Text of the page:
On Thursday Lucy woke us at sunrise, she was clearly on east coast time.  We spent the morning talking a walk, getting in some cardio, and briefly lounging by the pool.  Lucy is  suddenly more sensory averse to swimming, she has about a five to ten minute tolerance in the water before she starts screaming like she is on fire.  By 9:50 we were ready for lunch and nap time, unfortunately the pool side restaurant did not open until 11:00.  Oh well, we had a lovely brunch in the main hotel restaurant where they kept brining Lucy small boxes of Cheerios to keep her happy.  We took the hint loud and clear and ate quickly, as dining out with Lucy is truly an experience like no other.   Thursday afternoon after nap time we walked over to the main conference area and registered for the “ask the mito doc” segment of the conference.  We signed up to meet with a Dr. K from Huston who we had heard wonderful things about.  We also were invited by a member of the UMDF staff to meet with a geneticist from CHOP, Dr. F.  We were asked to share some our experiences with getting Lucy’s diagnosis with this doctor.  She was wonderful and offered to see Lucy in clinic if need be.  She raved about Dr. R, our newest go to Mito doctor at DuPont, saying that he is remarkable and that we are in very good hands with him on our team!  This meeting alone clarified so many issues for us and made us feel better about some of our experiences we have had on this journey.    Our meeting with Dr. K was interesting in that Lucy was an absolute cranky pants and showed off her very irritable side.  We were discussing Lucy’s irritably with Dr. K as it was such an obvious issue, when she asked us about Lucy’s ammonia levels.  She told us that increased ammonia levels in mito kids can cause irritability.  In her clinic they treat kids with elevated ammonia levels with Lactalose or L-arginine.  She told us that she has seen dramatic changes in some of her patients and encouraged us to look into this as a possible cause to our little one’s irritability.  We will discuss this with Dr. R when we see him in clinic.

Friday morning we were up bright and early again eager to attend the sessions on Clinical Trials in Mitochondrial Disease, Latest concepts in Mitochondrial Disease, and Palliative care, GI Issues and Dysmotility, Providing Nutritional Support, and Fundraising to Support the UMDF Mission.

There was a lot of discussion about clinical trials and the importance of participating in a clinical trial to help with the advancement of treatments for mitochondrial disease.  Currently there are NO FDA approved treatments for mitochondrial disease.  Clinical trials are the ONLY way for obtaining FDA approval.  FDA approval would mean that there would be a standard of care for mito patients, which in turn could lead to better insurance coverage for treatments.   They discussed three clinical trials currently taking place; one which is looking at the effectiveness of  CoQ10 as a treatment for mito patients, and the other two are specific for patients with MELAS.  We are looking at participating in the Phase III CoQ10 trials.

Genetics is a very confusing topic in mitochondrial disease and was a big part of the discussion on The Latest Concepts in Mitochondrial Disease.  Mitochondrial genetics are  inherited in one of two ways.  One is from your mitochondrial DNA which only comes from the mother.   The other way is from your nuclear DNA which are inherited autosomal recessively, meaning from both the mom and the dad.  This is the most common inheritance pattern.  There is genetic testing available for both mitochondrial and nuclear genetics.  However, there are limitations to how many known defects doctors can actually say for sure are mitochondrial disease related.  There are 16,569 mitochondrial DNA variants, but doctors know of less than 90 that are mitochondrial disease specific.  For nuclear DNA there are over 3 billion variants in the human genome.   Genetic testing which looks at the entire human genome will make it possible to compare the genetics of a patient with mitochondrial disease to a standard sample with no mitochondrial(nuclear or mitochondrial DNA) abnormalities,  thus making it possible to pin point where in ones DNA a mutation lies.  Scientists are very close to having this become available clinically, perhaps in the next four to five years.  Cost wise this type of testing is expensive; however, when you compare it to all of the tests currently used for diagnosing mitochondrial disorders it is comparable.  A researcher at St. Christopher’s Hospital for Children in Philadelphia is using buccal swabs( buccal epithelial cells from saliva from the cheek) and testing the saliva for mutations that are linked to mitochondrial disease with results that correlate with muscle biopsy results.  From what I understand, this type of testing can indicate a possible complex I or IV defect.  Treatments for mitochondrial disease are symptom related not usually mutation specific, but knowing where your genetic defect lies can be important on many levels.  Still, the “gold standard” for diagnosing mitochondrial disease is a muscle biopsy.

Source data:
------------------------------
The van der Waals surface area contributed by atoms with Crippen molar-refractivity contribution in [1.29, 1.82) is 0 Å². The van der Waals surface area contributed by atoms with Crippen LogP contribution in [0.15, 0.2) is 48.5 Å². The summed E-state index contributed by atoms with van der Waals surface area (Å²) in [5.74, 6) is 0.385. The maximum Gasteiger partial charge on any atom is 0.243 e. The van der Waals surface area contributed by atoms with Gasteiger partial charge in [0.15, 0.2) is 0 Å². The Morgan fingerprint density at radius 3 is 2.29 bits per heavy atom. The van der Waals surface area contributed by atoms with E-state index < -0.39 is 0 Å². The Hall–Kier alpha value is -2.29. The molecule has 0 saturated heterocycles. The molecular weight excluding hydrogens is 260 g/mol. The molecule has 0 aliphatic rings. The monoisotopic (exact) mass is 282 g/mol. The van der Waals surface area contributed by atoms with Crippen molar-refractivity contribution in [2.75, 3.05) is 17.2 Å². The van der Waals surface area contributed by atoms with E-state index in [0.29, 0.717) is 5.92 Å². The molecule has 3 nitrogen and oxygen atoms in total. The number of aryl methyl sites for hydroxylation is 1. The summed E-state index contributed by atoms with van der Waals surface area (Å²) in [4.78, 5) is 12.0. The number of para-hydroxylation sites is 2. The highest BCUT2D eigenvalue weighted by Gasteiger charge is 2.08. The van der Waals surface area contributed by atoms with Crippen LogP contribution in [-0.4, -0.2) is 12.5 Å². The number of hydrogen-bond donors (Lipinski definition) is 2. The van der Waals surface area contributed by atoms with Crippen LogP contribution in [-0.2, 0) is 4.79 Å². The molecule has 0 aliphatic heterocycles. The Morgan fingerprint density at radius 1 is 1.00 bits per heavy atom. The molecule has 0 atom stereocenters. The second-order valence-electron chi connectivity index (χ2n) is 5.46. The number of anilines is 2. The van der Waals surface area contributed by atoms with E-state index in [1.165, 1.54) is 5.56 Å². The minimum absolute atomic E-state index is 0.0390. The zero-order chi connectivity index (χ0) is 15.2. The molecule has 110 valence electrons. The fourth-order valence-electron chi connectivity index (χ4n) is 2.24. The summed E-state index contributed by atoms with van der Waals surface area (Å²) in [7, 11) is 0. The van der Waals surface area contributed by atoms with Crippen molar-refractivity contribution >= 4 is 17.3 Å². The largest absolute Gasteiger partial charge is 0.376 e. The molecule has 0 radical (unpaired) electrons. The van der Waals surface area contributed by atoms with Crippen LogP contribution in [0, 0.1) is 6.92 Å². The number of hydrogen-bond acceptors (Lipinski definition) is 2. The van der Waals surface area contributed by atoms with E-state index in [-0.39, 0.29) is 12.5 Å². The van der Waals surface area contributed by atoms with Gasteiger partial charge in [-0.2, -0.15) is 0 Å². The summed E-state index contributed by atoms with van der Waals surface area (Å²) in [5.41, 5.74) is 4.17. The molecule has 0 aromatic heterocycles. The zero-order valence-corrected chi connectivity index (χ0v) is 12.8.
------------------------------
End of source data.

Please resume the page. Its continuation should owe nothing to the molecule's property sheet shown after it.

We attended the seminar on Palliative Care and the director of Palliative Care from Akron Children’s Hospital Dr. Sara Friebert presented this topic.  She defined palliative care as “seeking to prevent or relieve the symptoms produced by a complex, chronic and/or life threatening medical condition or its treatment.  It  helps children with such conditions and their families live as normally as possible by addressing physical/medical, emotional/psychological, social practical, spiritual, cognitive/developmental, and educational/vocational domains of suffering. And provides them with timely and accurate information and support in decision making.”  Palliative care is not hospice care, but can include hospice care.  She specifically discussed palliative care and mitochondrial disease and made so many poignant points that I know we were wondering how we could benefit from it.  Afterwards, I learned that DuPont Children’s Hospital is going to be implementing a palliative care program sometime in the very near future.